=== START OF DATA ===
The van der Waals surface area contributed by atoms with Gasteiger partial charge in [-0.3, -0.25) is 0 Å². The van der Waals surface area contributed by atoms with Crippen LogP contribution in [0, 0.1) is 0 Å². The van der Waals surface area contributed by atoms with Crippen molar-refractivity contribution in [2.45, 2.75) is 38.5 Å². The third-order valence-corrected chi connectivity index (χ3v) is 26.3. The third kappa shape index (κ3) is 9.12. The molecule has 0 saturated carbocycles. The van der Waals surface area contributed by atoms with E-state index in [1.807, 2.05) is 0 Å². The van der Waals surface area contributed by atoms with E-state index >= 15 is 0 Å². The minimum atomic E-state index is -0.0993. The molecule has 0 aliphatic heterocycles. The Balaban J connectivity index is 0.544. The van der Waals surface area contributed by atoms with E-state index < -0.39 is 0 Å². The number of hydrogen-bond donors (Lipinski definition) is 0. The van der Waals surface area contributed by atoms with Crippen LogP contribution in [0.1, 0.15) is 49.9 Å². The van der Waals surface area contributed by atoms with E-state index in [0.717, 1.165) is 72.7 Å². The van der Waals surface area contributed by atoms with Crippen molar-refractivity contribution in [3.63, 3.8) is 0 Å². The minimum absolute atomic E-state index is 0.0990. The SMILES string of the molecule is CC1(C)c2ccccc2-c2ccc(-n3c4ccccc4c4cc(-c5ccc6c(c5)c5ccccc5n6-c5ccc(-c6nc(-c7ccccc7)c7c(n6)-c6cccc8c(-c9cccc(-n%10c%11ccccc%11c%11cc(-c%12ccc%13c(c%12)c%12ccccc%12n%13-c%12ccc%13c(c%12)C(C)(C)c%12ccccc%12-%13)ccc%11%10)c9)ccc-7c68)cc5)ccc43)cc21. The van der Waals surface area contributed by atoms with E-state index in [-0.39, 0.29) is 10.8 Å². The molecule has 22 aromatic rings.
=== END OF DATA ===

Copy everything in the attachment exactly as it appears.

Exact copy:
The van der Waals surface area contributed by atoms with Gasteiger partial charge in [-0.3, -0.25) is 0 Å². The van der Waals surface area contributed by atoms with Crippen LogP contribution in [0, 0.1) is 0 Å². The van der Waals surface area contributed by atoms with Crippen molar-refractivity contribution in [2.45, 2.75) is 38.5 Å². The third-order valence-corrected chi connectivity index (χ3v) is 26.3. The third kappa shape index (κ3) is 9.12. The molecule has 0 saturated carbocycles. The van der Waals surface area contributed by atoms with E-state index in [1.807, 2.05) is 0 Å². The van der Waals surface area contributed by atoms with E-state index >= 15 is 0 Å². The minimum atomic E-state index is -0.0993. The molecule has 0 aliphatic heterocycles. The Balaban J connectivity index is 0.544. The van der Waals surface area contributed by atoms with E-state index < -0.39 is 0 Å². The number of hydrogen-bond donors (Lipinski definition) is 0. The van der Waals surface area contributed by atoms with Crippen LogP contribution in [0.1, 0.15) is 49.9 Å². The van der Waals surface area contributed by atoms with E-state index in [0.717, 1.165) is 72.7 Å². The van der Waals surface area contributed by atoms with Crippen molar-refractivity contribution in [3.63, 3.8) is 0 Å². The minimum absolute atomic E-state index is 0.0990. The SMILES string of the molecule is CC1(C)c2ccccc2-c2ccc(-n3c4ccccc4c4cc(-c5ccc6c(c5)c5ccccc5n6-c5ccc(-c6nc(-c7ccccc7)c7c(n6)-c6cccc8c(-c9cccc(-n%10c%11ccccc%11c%11cc(-c%12ccc%13c(c%12)c%12ccccc%12n%13-c%12ccc%13c(c%12)C(C)(C)c%12ccccc%12-%13)ccc%11%10)c9)ccc-7c68)cc5)ccc43)cc21. The van der Waals surface area contributed by atoms with E-state index in [-0.39, 0.29) is 10.8 Å². The molecule has 22 aromatic rings.